Sweden’s government is aiming to close more schools owned by the country’s Muslim community in a bid to push “anti-Islamic rhetoric” and allegedly “stop the privatization” of education, a move criticized for selective discrimination.
Earlier this year, the Nordic country’s education minister at the time, Lena Axelsson Kjellblum, told a press conference that her government had presented a bill aimed at “banning the establishment of so-called independent religious schools”.
The bill essentially prevents the schools from expanding by increasing enrollment or opening new branches from 2024 onwards.
Only Islamic schools have so far been targeted by the legislation, which has sparked an outcry from Muslim organizations, scholars and schools, who argue that the decision to close Islamic schools was not based on poor academic performance or other teaching deficiencies, but rather had political anti-Islamic motive.
Mohamed Amin Kharraki, headmaster of the independent Muslim school Framstegsskolan in the Ragsved suburb of Stockholm, told Anadolu Agency (AA) that some 20 schools that classify themselves as Islamic or those owned by Muslims are being closed with only three remaining, which are fighting a trial against them.
In May of last year, the country’s school inspectorate announced that it was closing down Framstegsskolan. However, the school won an appeal and the administrative court said the decision should no longer apply pending a ruling.
Decision made on ‘conspiratorial claims’
The inspectorate’s decision to close the school was based on a report by the Swedish Homeland Security Service (SAPO) with “conspiratorial claims” about the Muslim Brotherhood group, secret agendas and alleged terrorist labels that have puzzled some researchers.
“If I hadn’t had the research background I have, that I studied and researched the Muslim Brotherhood, I would have been afraid of the dark. I would have been afraid of basically all Muslim leaders in Sweden,” the local news magazine Syre quoted Emin Poljarevic, docent in sociology of religion, it says.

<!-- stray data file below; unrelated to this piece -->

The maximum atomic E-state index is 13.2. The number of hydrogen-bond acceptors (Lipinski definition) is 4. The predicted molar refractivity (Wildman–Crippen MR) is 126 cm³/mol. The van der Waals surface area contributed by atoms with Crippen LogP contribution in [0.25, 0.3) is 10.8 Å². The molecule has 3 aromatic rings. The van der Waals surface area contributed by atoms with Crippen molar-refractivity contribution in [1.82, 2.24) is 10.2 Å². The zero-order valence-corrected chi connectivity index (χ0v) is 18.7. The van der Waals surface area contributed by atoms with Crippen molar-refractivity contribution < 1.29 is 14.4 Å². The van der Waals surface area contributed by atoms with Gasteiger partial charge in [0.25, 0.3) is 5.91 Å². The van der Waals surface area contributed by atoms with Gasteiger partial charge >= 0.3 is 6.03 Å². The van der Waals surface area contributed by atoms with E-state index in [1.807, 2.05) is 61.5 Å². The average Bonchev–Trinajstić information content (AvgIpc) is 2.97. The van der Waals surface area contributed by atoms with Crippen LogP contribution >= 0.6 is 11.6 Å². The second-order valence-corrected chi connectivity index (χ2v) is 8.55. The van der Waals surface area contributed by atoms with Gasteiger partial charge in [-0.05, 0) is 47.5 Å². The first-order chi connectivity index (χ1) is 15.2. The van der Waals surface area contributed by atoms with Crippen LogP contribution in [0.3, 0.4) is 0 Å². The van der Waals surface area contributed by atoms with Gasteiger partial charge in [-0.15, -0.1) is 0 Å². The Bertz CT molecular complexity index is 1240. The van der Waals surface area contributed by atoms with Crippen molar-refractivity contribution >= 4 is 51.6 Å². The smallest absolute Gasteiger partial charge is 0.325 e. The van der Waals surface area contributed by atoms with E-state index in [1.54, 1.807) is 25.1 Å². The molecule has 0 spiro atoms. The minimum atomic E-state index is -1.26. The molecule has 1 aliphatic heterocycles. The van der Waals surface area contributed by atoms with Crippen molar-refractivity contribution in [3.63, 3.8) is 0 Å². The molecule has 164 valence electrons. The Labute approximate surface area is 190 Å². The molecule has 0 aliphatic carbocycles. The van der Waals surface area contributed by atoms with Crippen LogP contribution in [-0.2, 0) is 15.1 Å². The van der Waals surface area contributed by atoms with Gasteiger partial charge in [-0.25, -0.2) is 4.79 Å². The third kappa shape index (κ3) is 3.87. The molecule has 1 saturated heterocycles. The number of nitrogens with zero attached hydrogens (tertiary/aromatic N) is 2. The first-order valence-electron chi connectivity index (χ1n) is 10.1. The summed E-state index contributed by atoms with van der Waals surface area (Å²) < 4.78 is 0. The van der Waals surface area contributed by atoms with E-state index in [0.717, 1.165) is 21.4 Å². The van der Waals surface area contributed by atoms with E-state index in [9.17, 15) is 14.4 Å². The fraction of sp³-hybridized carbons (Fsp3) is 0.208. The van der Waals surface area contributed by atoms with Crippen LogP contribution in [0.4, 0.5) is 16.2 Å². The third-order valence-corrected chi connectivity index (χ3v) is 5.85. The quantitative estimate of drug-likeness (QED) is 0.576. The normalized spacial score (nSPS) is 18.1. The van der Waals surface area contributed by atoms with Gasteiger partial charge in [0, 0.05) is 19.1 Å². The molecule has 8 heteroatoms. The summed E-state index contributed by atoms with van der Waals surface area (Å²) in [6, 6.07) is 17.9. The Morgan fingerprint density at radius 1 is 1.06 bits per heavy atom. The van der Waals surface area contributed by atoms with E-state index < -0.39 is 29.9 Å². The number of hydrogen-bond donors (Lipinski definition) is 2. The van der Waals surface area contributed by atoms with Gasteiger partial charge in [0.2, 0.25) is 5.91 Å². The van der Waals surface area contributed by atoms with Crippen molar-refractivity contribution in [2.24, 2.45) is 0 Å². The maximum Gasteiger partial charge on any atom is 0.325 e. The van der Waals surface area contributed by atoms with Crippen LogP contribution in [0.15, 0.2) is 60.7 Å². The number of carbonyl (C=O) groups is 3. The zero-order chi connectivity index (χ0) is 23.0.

“This further shows that we have a social climate where Muslims are exotified and made suspicious. It is a shame that Sapo, of all authorities, has fallen into that pit,” says Poljarevic, who is a lecturer in Islamic theology and philosophy at Uppsala. University.
Islamic preschools were also caught in the crosshairs
Saimagarden’s pre-school in the Akalla district of Stockholm, which is also run by Framstegsskolan, was due to close last August due to SAPO’s claims that children were at risk of radicalisation.
However, the court overturned the move and the preschool remains open until a final judgment has been issued.
Kharraki suggested that SAPO had made no specific allegations about any of the schools in its report and instead referred only to “secret” sources.
He underlined the danger posed by the inspectorate’s argument, saying that if a school is accused of putting children at risk of radicalisation, without any actual evidence or previous incidents, it is “very difficult for you as an accused party to defend yourself because there is no that has happened. It’s something that can happen.”
According to Kharraki, the school inspectorate has never visited Framstegsskolan to observe the alleged radicalization and has refused to challenge SAPO’s report.
Sead Busuladzic, board member of the Nyan political party and its top official in the southernmost Scania county, told AA that the school closures were not about education, but about the anti-Muslim political climate.
He pointed out how the right-wing parties currently in power have explicitly said they have nothing against Christian, Jewish or other schools.
Politicians who, in his words, normalize Islamophobia and make life more difficult for minorities, have only expressed problems with Islamic schools, which are supposed to “stop radicalisation”. By doing so, they “influence public opinion and how Muslims are seen”.
Busuladzic explained that initially the Social Democrats had pushed this issue, as they are “against all private schools”, arguing that the state should run all educational institutions.
In practice, however, only Islamic schools bore the brunt of even the Social Democrats’ policies, despite their alleged general opposition to private education.
In past elections, instead of focusing on issues such as the economy and high unemployment, politicians have fed anti-Muslim sentiment, he said, suggesting the school closures were a reflection of this.
When the bill was first introduced by the government, it claimed that all religious schools would be affected. But in reality this has not been the case as no other religious schools have been closed except Muslim schools.